Those Upscale Scallops


Looking at upscale restaurant menus these days, you’d think there was no longer any such thing as plain old scallops. It seems like everyone feels obliged to include information about where the scallops come from and how they were harvested. Some menus get very specific, with entries like “So-and-So Island Diver Scallops,” but the most common term of all is “day-boat” scallops.

One logically might think that the “day-boat” label means the scallops come from boats that make a fishing trip out and back within a single day, presumably a sign of extra freshness. But that’s seldom the case. Instead, says Michael Cigliano of the wholesale division of Santa Monica Seafood, “day-boat” has become the menu equivalent of what are more accurately known in the seafood business as “dry-pack” or “chemical-free” scallops, as opposed to the “dipped” or “soaked” variety.

Apart from a small amount taken in the North Pacific, large scallops in our market come from New England, though the North Atlantic sea scallop (Placopecten magellanicus) is found from the mid-Atlantic to Newfoundland, Canada. In the past, much of the commercial catch has come from the Georges Bank east of Massachusetts, but most of these grounds are closed to help cod and other stressed fish stocks recover. Most of the New England catch now comes from closer to shore near Cape Cod and in the Gulf of Maine. Winter is prime season for fresh sea scallops, with most of the catch coming from November to mid-April.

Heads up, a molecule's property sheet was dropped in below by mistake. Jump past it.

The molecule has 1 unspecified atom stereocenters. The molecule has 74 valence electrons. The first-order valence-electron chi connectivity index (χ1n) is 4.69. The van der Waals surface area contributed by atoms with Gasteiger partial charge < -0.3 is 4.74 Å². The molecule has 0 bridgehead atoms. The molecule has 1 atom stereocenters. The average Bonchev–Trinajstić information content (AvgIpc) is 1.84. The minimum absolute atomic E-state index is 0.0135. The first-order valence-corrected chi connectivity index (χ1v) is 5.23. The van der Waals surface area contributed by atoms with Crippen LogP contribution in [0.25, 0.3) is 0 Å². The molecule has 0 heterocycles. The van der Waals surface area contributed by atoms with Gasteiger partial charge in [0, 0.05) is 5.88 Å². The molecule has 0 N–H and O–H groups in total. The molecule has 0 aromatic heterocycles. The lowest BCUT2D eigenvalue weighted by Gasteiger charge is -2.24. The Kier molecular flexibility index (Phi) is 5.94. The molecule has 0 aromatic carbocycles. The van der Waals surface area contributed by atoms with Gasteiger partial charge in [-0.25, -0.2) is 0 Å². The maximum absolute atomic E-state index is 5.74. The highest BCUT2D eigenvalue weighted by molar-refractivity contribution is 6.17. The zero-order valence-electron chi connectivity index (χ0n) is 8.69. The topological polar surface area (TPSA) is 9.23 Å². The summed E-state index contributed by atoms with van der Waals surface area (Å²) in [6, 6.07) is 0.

Like many other foods, scallop meats destined for commercial freezing are typically treated with sodium tripolyphosphate (STP), an additive widely used in the frozen-food industry. When used in small concentrations, STP helps bind the natural water content of the food to the protein, keeping the water content more or less intact through freezing and thawing and preventing “drip loss.”

Though STP and similar phosphates were mainly intended for use with frozen foods, scallop processors learned long ago that soaking fresh scallops in relatively strong STP solutions could increase their weight by 25% or more, as they absorb and hold extra water. Predictably, this dilutes the scallop flavor, and most top chefs and other discerning buyers have always insisted on untreated, “dry-packed” scallops.

Responding to complaints that buyers were paying scallop prices for water, the U.S. Food and Drug Administration struggled with the phosphate issue for several years and considered outlawing any use of STP on fresh scallops. However, seeing the difficulty of enforcing such a ban, the agency and the scallop industry came to an agreement. Under rules adopted in the early 1990s, any scallop meats that exceed 80% water by weight (the upper limit of the natural range) can be sold only under a separate category of “scallop product-water added.”

This rule has effectively split the fresh scallop market into two channels, one for premium natural or “dry-pack” scallops, the other for less expensive scallops typically soaked to the maximum allowable stage. Wholesalers and retailers choose which part of the market they will work in or cater to both.

Of the two tons or so of scallops that Santa Monica Seafood brings in each week during the season, Cigliano estimates that half are dry-pack, which he sells mainly to white-tablecloth restaurants and in Santa Monica Seafood’s retail stores. Dry-pack commands prices as much as 40% higher than the soaked variety, which are popular with more modestly priced eateries.